I love working with a professional crew.  Having scenery manager who understood every hose, nut and bolt of the water prop was very efficient.  Having the house electrician at the lighting board for the theatrical lights was great.  We were able to adjust the levels to match the projected word light levels.  I love working with experienced marketing directors because they don't waste anybody's time with the newbie mantra, "Let's keep going, I'll know it when I see it."  We were on the same page from the first discussion.  And finally, working with a professional actor is so luxurious.  No nervousness.  No pretense.  Just, "Where do you want me? What is my action?  What is my affect?" Done.



And that's a wrap.  I didn't even need to ask someone to hand the actor a towel.  It was in his hand five seconds after the rain shut off...


This is the final camera POV.  You can see the two umbrella augmented monolights on either side of the curtain screen.  If you look directly up from the actor you'll see the two spots that are lighting the square grass prop and the actor.  Just to the outside edge of each umbrella you'll see banks of three blue gelled lights that edge light our subject.

Thanks to all the people at Zach Scott Theatre who made this moment and thousands of other magic moments happen.

(this post was edited at 7:47 pm to reflect my changing mood.)

Here's a great post from TOP:  http://theonlinephotographer.typepad.com/the_online_photographer/2011/12/the-problem-with-perfection.html





17 comments:

Wille E said...

That is the truth, nice pic, Now I'm goin out with my G3, who needs hi flutin.....

John Bour said...

Thank you Kirk for the info on the shoot.and for your very wise words later on.
It is refreshing to hear some down to earth insights among all the pixelpeeping wannabee wisecracks on the fora ;-)
I'm a working professional since over 25 years, always used Nikon (as far as 35mm goes), still get my Mamiya RZ67 out from time to time. (my girlfriend called it the Mamamiya once, which kinda stuck LOL). Now I'm considering switching to Sony, mostly because of the EVF, and to led lighting. The latter is certain, but switching to a completely 'new' camera system is quite a big deal for me. Not financially but in terms of comfort, experience, 'feel'..I admire your drive to use all these different systems, and your reports might encourage me just enough to take the plunge. Having said that, the D800 is also mighty tempting..ah well..'die Qual der Wahl' as the germans say -'the torment of choice'. ;-)

Unknown said...

Have you ever tried hard light to back-light rain? For me, hard light gives a crisper look. BTW nothing wrong with your rain, just wondering.

We all come from different backgrounds. Me, I learned lighting in Hollywood, way back in the last century. Commercials, Series television and Features.

Fora Fools spend a lot of time quoting the clueless gurus that they follow. In pre-internet days, misinformation didn't spread nearly as fast 8-0

Thankfully , I missed the buyer training. :-)

c.d.embrey

Daniel S. said...

That was an interesting read, thanks. It even made me think of buying electronic flashes for a second, until I remembered I haven't got the money and, since I shoot video, I'd be better off with LED panels in any case. Still, a missed opportunity to sell books, I think ;)

I love the third photo, too; it'd be enough to get me to buy tickets to the play, if it were showing anywhere nearby. Alas, it seems I'll have to settle for renting the movie based on it.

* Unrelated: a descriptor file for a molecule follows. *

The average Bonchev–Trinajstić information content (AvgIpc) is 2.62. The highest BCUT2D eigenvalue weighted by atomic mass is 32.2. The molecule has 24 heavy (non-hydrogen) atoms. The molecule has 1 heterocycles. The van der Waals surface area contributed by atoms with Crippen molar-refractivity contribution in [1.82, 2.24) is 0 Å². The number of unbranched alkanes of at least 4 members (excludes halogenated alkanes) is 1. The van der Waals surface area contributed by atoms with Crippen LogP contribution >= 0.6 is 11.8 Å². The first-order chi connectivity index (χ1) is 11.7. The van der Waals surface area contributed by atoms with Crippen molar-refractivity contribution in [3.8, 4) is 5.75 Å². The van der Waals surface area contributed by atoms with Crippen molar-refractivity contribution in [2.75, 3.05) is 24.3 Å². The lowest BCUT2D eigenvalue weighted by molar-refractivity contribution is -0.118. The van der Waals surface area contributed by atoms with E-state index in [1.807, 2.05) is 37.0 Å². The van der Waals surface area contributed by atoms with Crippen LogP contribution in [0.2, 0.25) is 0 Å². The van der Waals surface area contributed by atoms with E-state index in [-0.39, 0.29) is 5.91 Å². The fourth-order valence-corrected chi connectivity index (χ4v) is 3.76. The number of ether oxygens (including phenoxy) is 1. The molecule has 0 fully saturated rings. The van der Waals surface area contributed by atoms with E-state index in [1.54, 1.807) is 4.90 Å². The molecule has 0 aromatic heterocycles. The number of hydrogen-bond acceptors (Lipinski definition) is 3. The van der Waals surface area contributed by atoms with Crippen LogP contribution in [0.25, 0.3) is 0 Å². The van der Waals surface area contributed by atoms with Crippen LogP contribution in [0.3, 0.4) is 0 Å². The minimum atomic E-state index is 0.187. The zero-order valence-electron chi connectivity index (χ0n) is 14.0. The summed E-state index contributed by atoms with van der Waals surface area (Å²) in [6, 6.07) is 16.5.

kirk tuck said...

Daniel, Be sure to check out the new Lowel Prime Lights. It's a new line of LED panels that clock in at 91 CRI, which is pretty darn good color accuracy. Everything changes. It's so much fun.

kirk tuck said...

C.D. I have tried hard light but I was trying not to make any hard edged shadows from my back light and I think the slightly softer rain works well in this context. Plus, the small umbrellas further back seem to match the feel of the main lights. Thanks for the suggestion. I wish I had missed out on the buyer training... :D

kirk tuck said...

If we don't try new stuff how will we keep up? Styles shift and the tools shift the looks as well. In the old days you could do the same stuff for a long time. Now I feel like we need to stay topical.

ginsbu said...

Very interesting write up and a great shot. Thanks!

Henrique Pereira said...

Wonderful image. Congratulations.

Vu Le, DDS said...

I thoroughly enjoy the construction (and deconstruction) of mixed lighting shots. My shoot tonight was less than glorious, so thank you for giving me something to aspire to.

Brian Fancher said...

So now I have a more solid grip on capturing rain and balancing mixed lighting in such a situation. That is all well and good but, in a nod to the TOP link, I'm fairly certain I have the technical chops to have figured that one out, given a requirement. I think I would be far more interested in a discussion beginning with the earlier disappointments, and how you and/or the art director had formed the idea of the shot and why it was important to capture the image you eventually technically solved. Surely the thought process between concept and the technical solution is far more interesting, and gets closer to the art of the shot. Of course these fundamentally artistic inclinations are much more difficult to pour into words.

Gregg Mack said...

I really enjoyed this post, Kirk. There is no way that I would ever have been in a situation where I could have been able to observe something like this, so I really appreciate you showing a "newbie" how it is really done. Thanks!

Mister Ian said...

Very informative. I haven't had the chance to shoot water on stage but smoke is fun too. I'm wondering with the (very non-directional) umbrellas blasting light back there how you didn't get any flare.

kirk tuck said...